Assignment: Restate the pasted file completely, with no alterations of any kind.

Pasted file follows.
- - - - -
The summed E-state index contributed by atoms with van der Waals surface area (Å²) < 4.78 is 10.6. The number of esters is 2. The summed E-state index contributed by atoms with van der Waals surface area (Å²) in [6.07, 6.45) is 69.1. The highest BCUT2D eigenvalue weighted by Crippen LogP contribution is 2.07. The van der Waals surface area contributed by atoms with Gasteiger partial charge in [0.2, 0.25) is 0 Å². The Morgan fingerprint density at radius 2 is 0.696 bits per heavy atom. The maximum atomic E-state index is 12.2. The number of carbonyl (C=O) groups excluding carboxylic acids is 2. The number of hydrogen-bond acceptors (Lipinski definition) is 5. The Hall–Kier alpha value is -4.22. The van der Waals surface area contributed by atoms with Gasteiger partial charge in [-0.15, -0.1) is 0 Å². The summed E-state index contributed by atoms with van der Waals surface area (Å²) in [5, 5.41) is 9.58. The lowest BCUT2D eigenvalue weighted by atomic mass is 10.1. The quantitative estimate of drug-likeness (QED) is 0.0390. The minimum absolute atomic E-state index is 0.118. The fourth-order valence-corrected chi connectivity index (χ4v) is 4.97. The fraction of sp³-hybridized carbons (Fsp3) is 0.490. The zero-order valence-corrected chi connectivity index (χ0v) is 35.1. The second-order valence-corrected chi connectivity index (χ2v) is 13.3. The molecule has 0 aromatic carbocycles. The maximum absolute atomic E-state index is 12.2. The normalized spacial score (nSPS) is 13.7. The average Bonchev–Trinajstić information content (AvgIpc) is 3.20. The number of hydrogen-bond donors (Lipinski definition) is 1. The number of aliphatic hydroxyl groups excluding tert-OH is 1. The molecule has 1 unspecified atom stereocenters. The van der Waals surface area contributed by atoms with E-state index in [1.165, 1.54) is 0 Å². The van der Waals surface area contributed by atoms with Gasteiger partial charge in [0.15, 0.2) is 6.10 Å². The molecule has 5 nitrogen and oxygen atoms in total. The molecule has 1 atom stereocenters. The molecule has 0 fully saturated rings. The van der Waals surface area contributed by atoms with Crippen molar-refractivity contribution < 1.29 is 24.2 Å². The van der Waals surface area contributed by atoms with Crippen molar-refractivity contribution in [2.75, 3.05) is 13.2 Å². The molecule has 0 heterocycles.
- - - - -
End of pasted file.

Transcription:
The summed E-state index contributed by atoms with van der Waals surface area (Å²) < 4.78 is 10.6. The number of esters is 2. The summed E-state index contributed by atoms with van der Waals surface area (Å²) in [6.07, 6.45) is 69.1. The highest BCUT2D eigenvalue weighted by Crippen LogP contribution is 2.07. The van der Waals surface area contributed by atoms with Gasteiger partial charge in [0.2, 0.25) is 0 Å². The Morgan fingerprint density at radius 2 is 0.696 bits per heavy atom. The maximum atomic E-state index is 12.2. The number of carbonyl (C=O) groups excluding carboxylic acids is 2. The number of hydrogen-bond acceptors (Lipinski definition) is 5. The Hall–Kier alpha value is -4.22. The van der Waals surface area contributed by atoms with Gasteiger partial charge in [-0.15, -0.1) is 0 Å². The summed E-state index contributed by atoms with van der Waals surface area (Å²) in [5, 5.41) is 9.58. The lowest BCUT2D eigenvalue weighted by atomic mass is 10.1. The quantitative estimate of drug-likeness (QED) is 0.0390. The minimum absolute atomic E-state index is 0.118. The fourth-order valence-corrected chi connectivity index (χ4v) is 4.97. The fraction of sp³-hybridized carbons (Fsp3) is 0.490. The zero-order valence-corrected chi connectivity index (χ0v) is 35.1. The second-order valence-corrected chi connectivity index (χ2v) is 13.3. The molecule has 0 aromatic carbocycles. The maximum absolute atomic E-state index is 12.2. The normalized spacial score (nSPS) is 13.7. The average Bonchev–Trinajstić information content (AvgIpc) is 3.20. The number of hydrogen-bond donors (Lipinski definition) is 1. The number of aliphatic hydroxyl groups excluding tert-OH is 1. The molecule has 1 unspecified atom stereocenters. The van der Waals surface area contributed by atoms with E-state index in [1.165, 1.54) is 0 Å². The van der Waals surface area contributed by atoms with Gasteiger partial charge in [0.15, 0.2) is 6.10 Å². The molecule has 5 nitrogen and oxygen atoms in total. The molecule has 1 atom stereocenters. The molecule has 0 fully saturated rings. The van der Waals surface area contributed by atoms with Crippen molar-refractivity contribution < 1.29 is 24.2 Å². The van der Waals surface area contributed by atoms with Crippen molar-refractivity contribution in [2.75, 3.05) is 13.2 Å². The molecule has 0 heterocycles.